Münster is a truly unique city. I have been here a grand total of 4 days and I feel as though it is one of the most uniquely German cities I have ever visited.
I have been to Germany twice before, and everywhere I went, save a few small Dörfer (villages), were incredibly cosmopolitan. When I came to Münster, however, things felt different. Münster is, first and foremost, a city of bicycles. Bikes outnumber cars 10:1, and bicycles have the right of way in literally every instance. Though the bikes took some getting used to, one of the most curious things that the city had in store when I arrived was the sureness of its identity.
I visited the Stadtmuseum (city museum) and realized that this city had hundreds of years of history, as do most major European cities. It has gone through major changes to its religion, policies, and leadership, yet reflected in the people is a strong tradition of steadfastness and constancy of character.
One of the most prominent events in Münster’s history is the Anabaptist Rebellion of the 16th century. The city temporarily fell under the rule of the anabaptists, who wanted to divisively break down the old Catholic and societal traditions that most Münsterers held dear. They were shortly overthrown and executed, with their corpses hung in cages from the bell tower of Lambertikirche (the church of St. Lamberti). Those cages still remain to this day.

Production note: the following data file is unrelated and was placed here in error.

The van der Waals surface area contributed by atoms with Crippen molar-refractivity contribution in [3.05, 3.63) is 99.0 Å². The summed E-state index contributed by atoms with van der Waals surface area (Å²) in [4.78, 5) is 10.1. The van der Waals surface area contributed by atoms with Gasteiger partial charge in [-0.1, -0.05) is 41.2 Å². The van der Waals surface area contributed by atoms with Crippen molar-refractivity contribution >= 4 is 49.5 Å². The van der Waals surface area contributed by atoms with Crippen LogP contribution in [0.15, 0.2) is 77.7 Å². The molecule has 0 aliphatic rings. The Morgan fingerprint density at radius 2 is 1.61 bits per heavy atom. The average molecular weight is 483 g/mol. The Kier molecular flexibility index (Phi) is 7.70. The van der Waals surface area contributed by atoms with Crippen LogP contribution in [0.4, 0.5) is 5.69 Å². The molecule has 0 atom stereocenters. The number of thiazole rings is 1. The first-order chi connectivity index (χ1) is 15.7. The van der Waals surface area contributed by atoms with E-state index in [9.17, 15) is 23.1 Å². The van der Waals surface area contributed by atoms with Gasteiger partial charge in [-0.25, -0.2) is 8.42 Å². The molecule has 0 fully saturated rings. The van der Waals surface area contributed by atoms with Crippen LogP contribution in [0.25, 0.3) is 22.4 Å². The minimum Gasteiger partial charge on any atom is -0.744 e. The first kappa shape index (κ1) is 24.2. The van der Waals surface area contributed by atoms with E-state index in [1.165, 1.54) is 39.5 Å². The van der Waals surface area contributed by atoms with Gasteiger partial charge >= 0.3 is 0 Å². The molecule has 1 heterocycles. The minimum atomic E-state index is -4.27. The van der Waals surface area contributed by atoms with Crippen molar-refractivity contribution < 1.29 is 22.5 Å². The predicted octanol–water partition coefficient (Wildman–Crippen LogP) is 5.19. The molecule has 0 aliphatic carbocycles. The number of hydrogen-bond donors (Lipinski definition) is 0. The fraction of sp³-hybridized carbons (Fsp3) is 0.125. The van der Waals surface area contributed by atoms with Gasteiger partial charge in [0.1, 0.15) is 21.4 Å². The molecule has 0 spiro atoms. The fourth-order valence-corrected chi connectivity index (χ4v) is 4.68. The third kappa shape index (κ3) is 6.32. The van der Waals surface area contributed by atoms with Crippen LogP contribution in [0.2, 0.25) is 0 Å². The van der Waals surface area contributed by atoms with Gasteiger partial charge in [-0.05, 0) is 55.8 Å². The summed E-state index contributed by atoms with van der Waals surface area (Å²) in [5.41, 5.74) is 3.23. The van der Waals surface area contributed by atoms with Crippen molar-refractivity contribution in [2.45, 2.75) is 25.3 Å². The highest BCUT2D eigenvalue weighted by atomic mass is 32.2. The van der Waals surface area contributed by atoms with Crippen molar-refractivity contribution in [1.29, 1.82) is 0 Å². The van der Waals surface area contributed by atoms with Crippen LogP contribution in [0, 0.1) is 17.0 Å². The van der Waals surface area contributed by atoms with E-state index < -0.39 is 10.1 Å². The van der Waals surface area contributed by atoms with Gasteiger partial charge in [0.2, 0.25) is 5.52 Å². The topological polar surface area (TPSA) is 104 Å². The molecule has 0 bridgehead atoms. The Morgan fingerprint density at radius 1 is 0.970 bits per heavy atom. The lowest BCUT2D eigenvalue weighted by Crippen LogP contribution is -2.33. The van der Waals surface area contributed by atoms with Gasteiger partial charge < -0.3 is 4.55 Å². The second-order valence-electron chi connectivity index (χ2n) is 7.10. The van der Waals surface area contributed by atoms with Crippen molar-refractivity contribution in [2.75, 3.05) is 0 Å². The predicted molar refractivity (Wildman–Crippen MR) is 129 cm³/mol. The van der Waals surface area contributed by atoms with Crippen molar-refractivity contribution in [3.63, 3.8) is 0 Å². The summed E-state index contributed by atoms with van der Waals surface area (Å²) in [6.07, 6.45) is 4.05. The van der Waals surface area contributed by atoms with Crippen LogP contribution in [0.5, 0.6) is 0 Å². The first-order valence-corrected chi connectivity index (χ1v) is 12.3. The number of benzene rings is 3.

The history of Münster is filled with stories of resistance against authority, and the list goes on. Most Münsterers, however, are some of the most friendly and inviting people I have ever encountered. Most insist on being called by their given names, and are unconditionally accommodating, no matter the request.
Münster is going to be an incredible experience in the coming weeks, I know this for a fact.